Immigrant families in Illinois should understand that the Immigration Nationality Act provides two definitions for the word “child.” One of the meanings applies to the visa process. The second definition of the word “child” becomes relevant during the citizenship and naturalization process.
One major difference in the definition of “child” under immigration law is that the citizenship and naturalization process does not include stepchildren. However, a stepchild can enjoy the same rights as a child for visa purposes. Stepchildren are not allowed to become citizens of the United States through the sponsorship of a stepparent in the absence of adoption that meets all legal requirements. More specifically, a “child” for the purposes of citizenship and naturalization purposes must meet the following criteria:
- Under 21 years of age
- A genetic or adopted son or daughter of a U.S. citizen
- The daughter or son of a non-gestational mother who is both a citizen of the U.S. and recognized as the legal parent of the child
The term genetic used in reference to the child signifies that the child shares genetic material with the parent. A gestational mother is one who carried the baby inside of her body before giving birth. The United States Citizenship and Immigration Services department will generally consider a birth certificate to represent sufficient evidence to identify genetic parents. The legal adoption process must become complete before children can enjoy a path to citizenship or naturalization under this provision of immigration law.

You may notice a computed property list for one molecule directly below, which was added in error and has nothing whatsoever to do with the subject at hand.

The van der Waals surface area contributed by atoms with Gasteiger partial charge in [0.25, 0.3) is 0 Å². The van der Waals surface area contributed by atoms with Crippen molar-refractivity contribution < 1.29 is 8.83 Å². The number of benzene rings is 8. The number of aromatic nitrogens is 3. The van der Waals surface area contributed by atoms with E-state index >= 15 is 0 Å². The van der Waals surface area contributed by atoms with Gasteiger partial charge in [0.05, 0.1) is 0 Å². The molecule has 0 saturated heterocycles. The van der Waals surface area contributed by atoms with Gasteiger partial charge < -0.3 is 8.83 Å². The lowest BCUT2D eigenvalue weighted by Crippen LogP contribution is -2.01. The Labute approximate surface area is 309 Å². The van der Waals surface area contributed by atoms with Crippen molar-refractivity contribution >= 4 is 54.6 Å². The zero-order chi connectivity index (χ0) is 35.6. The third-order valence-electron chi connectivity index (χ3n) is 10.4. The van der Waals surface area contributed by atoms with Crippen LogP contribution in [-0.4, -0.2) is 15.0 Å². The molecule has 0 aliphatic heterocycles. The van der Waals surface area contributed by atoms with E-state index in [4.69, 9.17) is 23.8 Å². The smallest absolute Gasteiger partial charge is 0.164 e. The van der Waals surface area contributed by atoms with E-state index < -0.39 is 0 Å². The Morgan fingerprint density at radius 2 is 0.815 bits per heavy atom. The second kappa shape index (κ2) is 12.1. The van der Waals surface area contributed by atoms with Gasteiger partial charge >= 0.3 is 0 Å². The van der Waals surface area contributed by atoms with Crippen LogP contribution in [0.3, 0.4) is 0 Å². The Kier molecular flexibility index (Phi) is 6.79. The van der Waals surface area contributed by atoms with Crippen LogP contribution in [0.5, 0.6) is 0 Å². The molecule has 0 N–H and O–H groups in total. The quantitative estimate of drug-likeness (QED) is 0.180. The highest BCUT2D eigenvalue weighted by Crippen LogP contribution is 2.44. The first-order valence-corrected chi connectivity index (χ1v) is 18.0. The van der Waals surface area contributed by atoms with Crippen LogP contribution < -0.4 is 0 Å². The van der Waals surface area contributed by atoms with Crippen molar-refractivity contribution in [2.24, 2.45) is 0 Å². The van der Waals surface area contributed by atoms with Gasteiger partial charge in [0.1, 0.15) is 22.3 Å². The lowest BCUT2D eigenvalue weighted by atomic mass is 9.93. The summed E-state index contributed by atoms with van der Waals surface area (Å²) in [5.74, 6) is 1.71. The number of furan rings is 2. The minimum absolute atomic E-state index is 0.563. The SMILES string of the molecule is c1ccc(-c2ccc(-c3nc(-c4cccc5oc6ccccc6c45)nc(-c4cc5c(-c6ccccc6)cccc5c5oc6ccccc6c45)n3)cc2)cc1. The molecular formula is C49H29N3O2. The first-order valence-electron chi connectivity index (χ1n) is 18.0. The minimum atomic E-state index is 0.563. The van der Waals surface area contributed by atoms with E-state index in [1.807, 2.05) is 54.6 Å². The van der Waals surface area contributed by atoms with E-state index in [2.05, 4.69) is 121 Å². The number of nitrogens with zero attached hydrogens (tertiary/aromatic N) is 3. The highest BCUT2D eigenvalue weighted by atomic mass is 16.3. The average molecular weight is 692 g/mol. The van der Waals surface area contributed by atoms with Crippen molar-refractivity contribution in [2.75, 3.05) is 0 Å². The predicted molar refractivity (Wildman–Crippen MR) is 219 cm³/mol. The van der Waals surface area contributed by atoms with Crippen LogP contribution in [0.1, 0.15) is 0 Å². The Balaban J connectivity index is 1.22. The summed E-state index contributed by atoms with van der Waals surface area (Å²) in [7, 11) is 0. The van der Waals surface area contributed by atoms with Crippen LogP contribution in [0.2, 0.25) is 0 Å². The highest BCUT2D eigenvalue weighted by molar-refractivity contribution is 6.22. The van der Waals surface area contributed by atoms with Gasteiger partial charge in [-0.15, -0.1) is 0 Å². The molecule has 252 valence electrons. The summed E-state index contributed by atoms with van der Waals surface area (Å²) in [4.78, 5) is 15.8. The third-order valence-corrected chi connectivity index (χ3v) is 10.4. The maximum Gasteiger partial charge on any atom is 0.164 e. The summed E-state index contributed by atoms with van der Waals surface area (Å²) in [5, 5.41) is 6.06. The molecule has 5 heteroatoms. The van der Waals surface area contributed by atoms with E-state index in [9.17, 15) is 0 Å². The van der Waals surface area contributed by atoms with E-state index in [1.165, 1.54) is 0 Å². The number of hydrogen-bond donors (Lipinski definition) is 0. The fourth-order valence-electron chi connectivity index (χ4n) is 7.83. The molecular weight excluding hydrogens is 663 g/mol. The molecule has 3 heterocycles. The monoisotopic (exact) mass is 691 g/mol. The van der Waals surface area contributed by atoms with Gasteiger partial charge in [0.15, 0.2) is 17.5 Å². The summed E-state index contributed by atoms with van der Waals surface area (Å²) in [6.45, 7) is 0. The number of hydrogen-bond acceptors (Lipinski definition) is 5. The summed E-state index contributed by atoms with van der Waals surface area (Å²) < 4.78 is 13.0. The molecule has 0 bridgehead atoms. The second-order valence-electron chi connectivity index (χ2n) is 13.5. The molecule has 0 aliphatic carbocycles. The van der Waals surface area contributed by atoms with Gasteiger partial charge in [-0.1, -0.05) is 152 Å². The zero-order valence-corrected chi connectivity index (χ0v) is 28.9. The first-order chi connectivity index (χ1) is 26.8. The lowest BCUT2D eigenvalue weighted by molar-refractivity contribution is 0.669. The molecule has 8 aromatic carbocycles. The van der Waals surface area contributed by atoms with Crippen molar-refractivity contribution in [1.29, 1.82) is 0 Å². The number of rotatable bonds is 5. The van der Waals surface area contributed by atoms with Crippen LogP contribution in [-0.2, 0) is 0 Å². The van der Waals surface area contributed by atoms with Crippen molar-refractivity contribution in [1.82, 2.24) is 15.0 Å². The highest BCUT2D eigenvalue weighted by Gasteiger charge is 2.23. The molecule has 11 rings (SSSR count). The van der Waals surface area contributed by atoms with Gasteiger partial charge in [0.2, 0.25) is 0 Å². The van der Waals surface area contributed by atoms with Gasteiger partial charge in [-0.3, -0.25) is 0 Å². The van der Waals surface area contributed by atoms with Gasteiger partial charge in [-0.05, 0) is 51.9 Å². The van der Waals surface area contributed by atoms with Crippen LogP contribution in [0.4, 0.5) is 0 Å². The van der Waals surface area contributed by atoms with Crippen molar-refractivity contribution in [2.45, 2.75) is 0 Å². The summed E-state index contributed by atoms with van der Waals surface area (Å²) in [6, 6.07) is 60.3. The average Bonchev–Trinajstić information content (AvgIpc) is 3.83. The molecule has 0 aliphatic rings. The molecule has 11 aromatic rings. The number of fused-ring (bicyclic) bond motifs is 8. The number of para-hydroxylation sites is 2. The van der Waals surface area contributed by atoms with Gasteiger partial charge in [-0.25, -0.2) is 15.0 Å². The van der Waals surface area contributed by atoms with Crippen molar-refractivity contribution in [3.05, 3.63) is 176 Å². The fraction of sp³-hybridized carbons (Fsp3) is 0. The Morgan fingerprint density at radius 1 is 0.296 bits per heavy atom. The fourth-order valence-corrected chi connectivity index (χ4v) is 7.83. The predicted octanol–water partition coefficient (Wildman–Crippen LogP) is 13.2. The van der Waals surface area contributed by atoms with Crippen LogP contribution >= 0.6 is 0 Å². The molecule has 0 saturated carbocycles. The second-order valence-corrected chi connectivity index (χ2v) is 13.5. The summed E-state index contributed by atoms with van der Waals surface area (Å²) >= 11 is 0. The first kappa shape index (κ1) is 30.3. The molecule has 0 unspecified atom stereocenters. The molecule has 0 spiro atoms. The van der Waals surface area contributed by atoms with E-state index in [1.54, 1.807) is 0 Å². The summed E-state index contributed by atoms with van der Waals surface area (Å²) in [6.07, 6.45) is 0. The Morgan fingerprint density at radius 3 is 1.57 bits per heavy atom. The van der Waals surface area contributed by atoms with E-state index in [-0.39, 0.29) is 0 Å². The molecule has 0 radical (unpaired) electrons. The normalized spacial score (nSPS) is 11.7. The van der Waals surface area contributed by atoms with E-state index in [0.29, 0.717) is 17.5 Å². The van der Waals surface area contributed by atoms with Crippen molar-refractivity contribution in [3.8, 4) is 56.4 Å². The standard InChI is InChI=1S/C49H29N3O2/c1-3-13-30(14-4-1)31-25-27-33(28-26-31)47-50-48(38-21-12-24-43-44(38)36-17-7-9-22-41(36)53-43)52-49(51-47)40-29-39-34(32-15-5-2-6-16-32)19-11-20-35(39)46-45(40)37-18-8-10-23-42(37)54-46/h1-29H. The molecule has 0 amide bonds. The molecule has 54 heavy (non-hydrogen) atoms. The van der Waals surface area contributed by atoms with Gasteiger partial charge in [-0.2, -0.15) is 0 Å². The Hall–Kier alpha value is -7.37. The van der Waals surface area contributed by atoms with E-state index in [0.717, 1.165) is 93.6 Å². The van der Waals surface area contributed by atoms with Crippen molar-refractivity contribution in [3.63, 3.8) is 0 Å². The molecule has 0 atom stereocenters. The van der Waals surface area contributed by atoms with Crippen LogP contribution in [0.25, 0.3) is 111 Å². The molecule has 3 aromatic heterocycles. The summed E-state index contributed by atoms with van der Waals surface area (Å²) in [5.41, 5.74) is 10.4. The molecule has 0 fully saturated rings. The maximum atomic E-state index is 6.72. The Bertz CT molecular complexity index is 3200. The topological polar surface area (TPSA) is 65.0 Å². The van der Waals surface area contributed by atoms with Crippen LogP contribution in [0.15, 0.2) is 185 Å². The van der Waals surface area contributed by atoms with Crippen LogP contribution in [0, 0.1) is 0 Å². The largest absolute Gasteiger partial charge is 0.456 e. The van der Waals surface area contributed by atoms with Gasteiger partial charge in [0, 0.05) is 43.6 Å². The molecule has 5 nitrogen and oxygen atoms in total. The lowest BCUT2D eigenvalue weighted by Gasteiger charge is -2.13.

The immigration laws on the books are often complicated and in a constant state of change. These facts cause the process to become troublesome to navigate for many immigrant families. An immigration lawyer might be the best option for an individual or family involved with the immigration process.